Social engineering is slowly becoming one of the biggest threats to businesses. The term encompasses a variety of malicious activities designed to persuade people into giving away confidential information.
Other types of cybercrime target security systems, but social engineering goes after the biggest weakness in an organization’s cyber defense: humans.
What Is a Social Engineering Attack?
Social engineering attacks come in various forms. The only common denominator is human interaction. The attackers, also called social engineers, can pass off as anyone and often disguised themselves as familiar figures from the company. They can pretend to be coworkers and supervisors but also outside authoritative figures such as police, bank, and tax officials.
An attacker’s main goal is to gain their victim’s confidence and then ask for information that will eventually grant the perpetrator access to the company’s sensitive data. Attackers won’t stop at the first person. It’s not unusual for social engineer
s attackers to contact a second employee and build their case — and credibility — using details provided by their first victim.
How to Avoid Social Engineering Attacks
Here are the five most common types of social engineering attacks:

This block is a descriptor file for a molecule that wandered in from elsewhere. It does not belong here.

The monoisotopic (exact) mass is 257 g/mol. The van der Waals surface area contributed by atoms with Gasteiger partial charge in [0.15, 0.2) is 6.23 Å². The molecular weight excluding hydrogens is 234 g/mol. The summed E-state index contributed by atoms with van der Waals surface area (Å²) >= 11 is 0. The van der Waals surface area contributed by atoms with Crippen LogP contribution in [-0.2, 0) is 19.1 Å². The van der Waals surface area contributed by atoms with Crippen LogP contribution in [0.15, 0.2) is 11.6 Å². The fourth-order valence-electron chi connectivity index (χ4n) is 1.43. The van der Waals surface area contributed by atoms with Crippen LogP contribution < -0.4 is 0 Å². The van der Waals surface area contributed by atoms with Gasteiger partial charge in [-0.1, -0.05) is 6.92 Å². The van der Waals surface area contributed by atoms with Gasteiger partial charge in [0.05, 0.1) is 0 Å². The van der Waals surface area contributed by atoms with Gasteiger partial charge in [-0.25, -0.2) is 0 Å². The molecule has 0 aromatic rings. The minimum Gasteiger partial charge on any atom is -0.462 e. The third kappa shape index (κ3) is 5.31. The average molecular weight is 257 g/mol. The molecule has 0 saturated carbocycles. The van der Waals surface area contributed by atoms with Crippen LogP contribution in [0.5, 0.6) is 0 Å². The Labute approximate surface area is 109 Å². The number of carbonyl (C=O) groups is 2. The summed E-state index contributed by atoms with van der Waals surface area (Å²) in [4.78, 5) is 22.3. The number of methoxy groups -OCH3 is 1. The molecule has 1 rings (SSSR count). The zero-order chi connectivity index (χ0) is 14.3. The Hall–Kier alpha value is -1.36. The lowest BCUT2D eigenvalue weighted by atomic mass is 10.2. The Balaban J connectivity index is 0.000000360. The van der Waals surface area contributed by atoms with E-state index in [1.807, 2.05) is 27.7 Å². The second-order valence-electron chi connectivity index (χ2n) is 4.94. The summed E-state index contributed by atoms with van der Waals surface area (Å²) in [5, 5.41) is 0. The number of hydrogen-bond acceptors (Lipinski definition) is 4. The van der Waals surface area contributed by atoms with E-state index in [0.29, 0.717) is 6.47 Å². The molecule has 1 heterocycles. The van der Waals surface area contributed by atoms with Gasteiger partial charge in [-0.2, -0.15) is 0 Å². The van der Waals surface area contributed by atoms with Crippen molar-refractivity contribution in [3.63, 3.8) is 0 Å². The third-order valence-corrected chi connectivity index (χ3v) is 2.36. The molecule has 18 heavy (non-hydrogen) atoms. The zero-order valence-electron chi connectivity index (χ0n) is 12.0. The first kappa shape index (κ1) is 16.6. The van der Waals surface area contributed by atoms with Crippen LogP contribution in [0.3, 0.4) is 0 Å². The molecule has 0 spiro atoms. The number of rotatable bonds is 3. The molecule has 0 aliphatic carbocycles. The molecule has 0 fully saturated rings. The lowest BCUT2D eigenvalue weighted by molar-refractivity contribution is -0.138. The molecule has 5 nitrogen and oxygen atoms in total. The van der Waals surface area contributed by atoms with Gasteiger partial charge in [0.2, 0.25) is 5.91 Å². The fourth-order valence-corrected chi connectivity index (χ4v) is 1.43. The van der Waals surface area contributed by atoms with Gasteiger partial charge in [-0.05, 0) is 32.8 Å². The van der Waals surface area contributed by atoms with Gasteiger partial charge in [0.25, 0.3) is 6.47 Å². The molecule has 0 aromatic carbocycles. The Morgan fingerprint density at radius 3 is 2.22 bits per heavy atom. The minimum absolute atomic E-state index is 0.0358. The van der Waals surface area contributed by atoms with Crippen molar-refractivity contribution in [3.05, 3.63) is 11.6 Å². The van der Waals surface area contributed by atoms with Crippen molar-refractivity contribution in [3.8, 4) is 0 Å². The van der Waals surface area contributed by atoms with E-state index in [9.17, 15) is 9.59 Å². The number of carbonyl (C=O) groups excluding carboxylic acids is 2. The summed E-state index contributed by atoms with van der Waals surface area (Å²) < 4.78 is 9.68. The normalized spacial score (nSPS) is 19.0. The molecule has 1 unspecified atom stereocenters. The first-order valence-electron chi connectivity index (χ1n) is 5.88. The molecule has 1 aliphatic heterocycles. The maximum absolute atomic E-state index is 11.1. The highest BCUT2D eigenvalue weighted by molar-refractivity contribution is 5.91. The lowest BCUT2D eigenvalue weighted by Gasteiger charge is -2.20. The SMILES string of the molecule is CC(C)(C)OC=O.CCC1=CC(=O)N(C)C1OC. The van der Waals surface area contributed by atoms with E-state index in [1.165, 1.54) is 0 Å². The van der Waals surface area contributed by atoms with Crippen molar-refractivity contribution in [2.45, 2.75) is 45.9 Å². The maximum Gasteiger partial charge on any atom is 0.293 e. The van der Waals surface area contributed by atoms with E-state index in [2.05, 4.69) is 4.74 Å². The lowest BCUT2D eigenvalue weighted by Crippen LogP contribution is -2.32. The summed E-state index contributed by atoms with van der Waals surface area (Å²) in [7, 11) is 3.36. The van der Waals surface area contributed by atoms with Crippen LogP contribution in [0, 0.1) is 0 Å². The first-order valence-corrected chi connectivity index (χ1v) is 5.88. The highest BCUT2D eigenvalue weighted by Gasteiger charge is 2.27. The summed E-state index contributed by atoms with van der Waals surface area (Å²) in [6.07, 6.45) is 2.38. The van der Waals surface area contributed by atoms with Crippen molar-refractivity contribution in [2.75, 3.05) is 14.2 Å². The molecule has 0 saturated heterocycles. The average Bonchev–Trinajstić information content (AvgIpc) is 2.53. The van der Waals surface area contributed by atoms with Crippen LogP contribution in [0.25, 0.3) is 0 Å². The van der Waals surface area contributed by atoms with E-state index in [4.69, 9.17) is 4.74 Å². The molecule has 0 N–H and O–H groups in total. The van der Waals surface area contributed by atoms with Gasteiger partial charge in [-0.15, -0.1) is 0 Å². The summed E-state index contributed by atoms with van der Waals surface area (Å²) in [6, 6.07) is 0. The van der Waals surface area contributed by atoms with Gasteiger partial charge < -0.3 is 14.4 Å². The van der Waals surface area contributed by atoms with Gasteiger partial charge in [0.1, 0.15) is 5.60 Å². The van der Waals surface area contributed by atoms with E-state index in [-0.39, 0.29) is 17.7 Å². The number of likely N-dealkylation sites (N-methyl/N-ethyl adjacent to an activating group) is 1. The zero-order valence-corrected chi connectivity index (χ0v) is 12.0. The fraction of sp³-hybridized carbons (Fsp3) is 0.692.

These scams come in the form of email and text messages
designed to create a sense of urgency, curiosity, or fear in victims. The idea is to prompt employees to disclose sensitive information or click on malicious links.
This social engineering attack aims to build a false sense of trust with the victim through a credible scenario. An attacker might email, text or call an employee under a believable pretext and impersonate someone in a position of power (such as their boss) in order to gain access to data and accounts.
Similar to phishing attacks, this strategy involves enticing the victim with a false promise. For example, baiters offer free music or movie downloads to trick users into giving up their login credentials.
Quid pro quo
A quid pro quo attack or a “something for something” attack, is a variation of baiting. Instead of goods, these attacks promise services or benefits after completing a specific action. A popular example of a quid pro quo attack is a hacker disguised as an IT expert who calls their victims and offers them some kind of software upgrade.
Also referred to as “piggybacking,” these types of attacks happen when the hacker physically follows an authenticated employee into a restricted area, such as the company’s building.
Educating employees about the dangers of social engineering attacks i
f the first step to avoiding future incidents. The next step is to train your staff to be vigilant of suspicious or unsolicited phone calls, emails, text messages, and even conversations initiated by individuals asking about internal information.
However, human errors are bound to happen and your company’s most sensitive information might get into the wrong hands. One of the most effective ways to protect your data is by using secure messaging technology
Encryption keeps cybercriminals locked out by requiring a key to release a message and it ensures that your email communication can be seen by only senders and receivers.
Guard your business against social engineering attacks
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